The problem is that the sui generis nature of the leftist party means it is impossible to make any safe predictions about how its parliamentarians will behave, especially when the details of the settlement are not yet known.
These two factors (SYRIZA’s unpredictability and the absence of an actual agreement) mean that all options – including Greece defaulting after rejecting a deal, the government holding a referendum to decide whether to accept further austerity in return for 7.2 billion euros of funding, and the current parliament approving the content of whatever is agreed in Brussels – are open.
The best that one can do at the moment is look for signals regarding how SYRIZA members and MPs might react to an agreement which, in all probability, will mean the government having to collect more revenues while slashing spending on pensions.
Rarely has a meeting of SYRIZA’s central committee drawn as much attention as last weekend’s gathering, when the party’s Left Platform proposed that the government should draft “alternative plans” for Greece in case it is forced into a corner by lenders and presented with an agreement that goes against many of the leftists’ most important election pledges. In a fairly narrow vote, 95 central committee members voted against the proposal, while 75 supported it.
There are two ways to read this (as is usually the case when SYRIZA is concerned). The first is to see a strengthening of the Left Platform’s resistance to a deal that would trigger new austerity measures. The group, which is led by Energy Minister Panayiotis Lafazanis, has only around 60 of the 201 seats on the central committee so it obviously drew support from elsewhere in Sunday’s vote. This interpretation, coupled with Lafazanis’s defiant rhetoric, suggests that many within SYRIZA believe the party will be asked to perform an about-turn and adopt the very policies it raged against for the last five years. And they are not willing to accept this.
If this reading is correct, then Tsipras will face an insurmountable task in getting any deal through parliament. Around 25 of SYRIZA’s 149 MPs belong to the Left Platform and if they all (or even half of them) vote against a deal, it would mean the government losing its majority (given that coalition partner Independent Greeks provide 13 seats). In turn, this would lead to a new coalition being formed from the current parliament or snap elections being called. The latter option seems far more likely.
However, an alternative interpretation of the central committee’s proceedings is that the Left Platform voiced its concerns and flexed its muscles but ultimately did not undermine Tsipras. This is also borne out by Lafazanis’s behaviour over the last four months. While he has insisted that the government will not cross its “red lines,” particularly with regard to the privatisation of energy and other utilities (which relates to his portfolio), he has not criticised Tsipras or other ministers regarding the ongoing negotiations. Lafazanis is clearly driven by his leftist ideology but has so far not given the impression of being the man who wants to bring the government down, especially as he played a part in Tsipras becoming party leader several years ago.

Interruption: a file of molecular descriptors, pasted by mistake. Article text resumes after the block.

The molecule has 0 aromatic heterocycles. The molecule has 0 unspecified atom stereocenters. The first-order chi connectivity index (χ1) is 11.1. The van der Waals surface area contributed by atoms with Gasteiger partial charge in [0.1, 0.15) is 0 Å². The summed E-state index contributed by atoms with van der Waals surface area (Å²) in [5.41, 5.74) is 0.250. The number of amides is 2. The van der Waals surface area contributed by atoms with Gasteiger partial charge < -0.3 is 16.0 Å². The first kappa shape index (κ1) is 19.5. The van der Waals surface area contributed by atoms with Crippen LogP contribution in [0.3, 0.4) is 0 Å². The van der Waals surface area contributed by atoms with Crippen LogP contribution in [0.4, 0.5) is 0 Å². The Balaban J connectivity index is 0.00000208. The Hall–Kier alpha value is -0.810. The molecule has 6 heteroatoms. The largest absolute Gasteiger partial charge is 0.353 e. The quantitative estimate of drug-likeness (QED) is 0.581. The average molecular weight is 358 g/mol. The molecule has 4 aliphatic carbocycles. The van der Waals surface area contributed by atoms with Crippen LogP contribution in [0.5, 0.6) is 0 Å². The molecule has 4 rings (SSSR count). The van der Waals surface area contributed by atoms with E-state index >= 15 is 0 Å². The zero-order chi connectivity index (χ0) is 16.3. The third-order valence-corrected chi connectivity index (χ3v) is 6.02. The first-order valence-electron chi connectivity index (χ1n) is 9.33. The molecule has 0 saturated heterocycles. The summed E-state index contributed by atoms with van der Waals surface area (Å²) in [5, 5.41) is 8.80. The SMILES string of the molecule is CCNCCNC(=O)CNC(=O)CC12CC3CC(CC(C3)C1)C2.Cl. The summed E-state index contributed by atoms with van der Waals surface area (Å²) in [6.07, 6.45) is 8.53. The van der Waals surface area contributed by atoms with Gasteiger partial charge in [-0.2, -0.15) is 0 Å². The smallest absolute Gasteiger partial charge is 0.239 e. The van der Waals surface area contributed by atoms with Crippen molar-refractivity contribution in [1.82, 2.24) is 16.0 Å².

There are also indications from the actions of other key players within SYRIZA that the party will make Tsipras’s life difficult but ultimately will not stand in his way. The prospect of early elections being held amid acrimonious disagreement within SYRIZA could lead to the Greek left blowing its only chance since the Second World War to govern virtually on its own (Independent Greeks being mostly a passenger on this ride).
For example, outspoken parliamentary speaker Zoi Konstantopoulou courted more controversy this week for her 10-hour grilling of the would-be board members at ERT, the public broadcaster the government is about to reopen. While Konstantopoulou even enraged other SYRIZA MPs, after her intensive questioning she did not cast a ballot against the nominations, supported by Tsipras and his right-hand man, State Minister Nikos Pappas, but voted “present”.
Since its creation, SYRIZA has been a political talking shop and there is a sense that the friction of the last few months has simply been a continuation of this perennial internal debate. Through this prism Tsipras only has to worry about an agreement not being approved if it is deemed as having been shoved down Greece’s throat, or if he fails to keep his party in the loop. Instead, if he is able to gain some concessions (for example, a lower primary surplus and the return of collective wage bargaining) and makes sure his party feels it is involved in the decision-making process, then the prime minister should be able to proceed without suffering too much collateral damage.
This means there are two distinct ways of reading what is going on in SYRIZA right now. One suggests there is a very bumpy road ahead, while the other indicates that things can be smoothed over. Until we know the content of the agreement and how it has been arrived at, it is futile to predict with certainty which way SYRIZA will veer. If there is one thing the leftist party excels at, it is being impossible to pin down.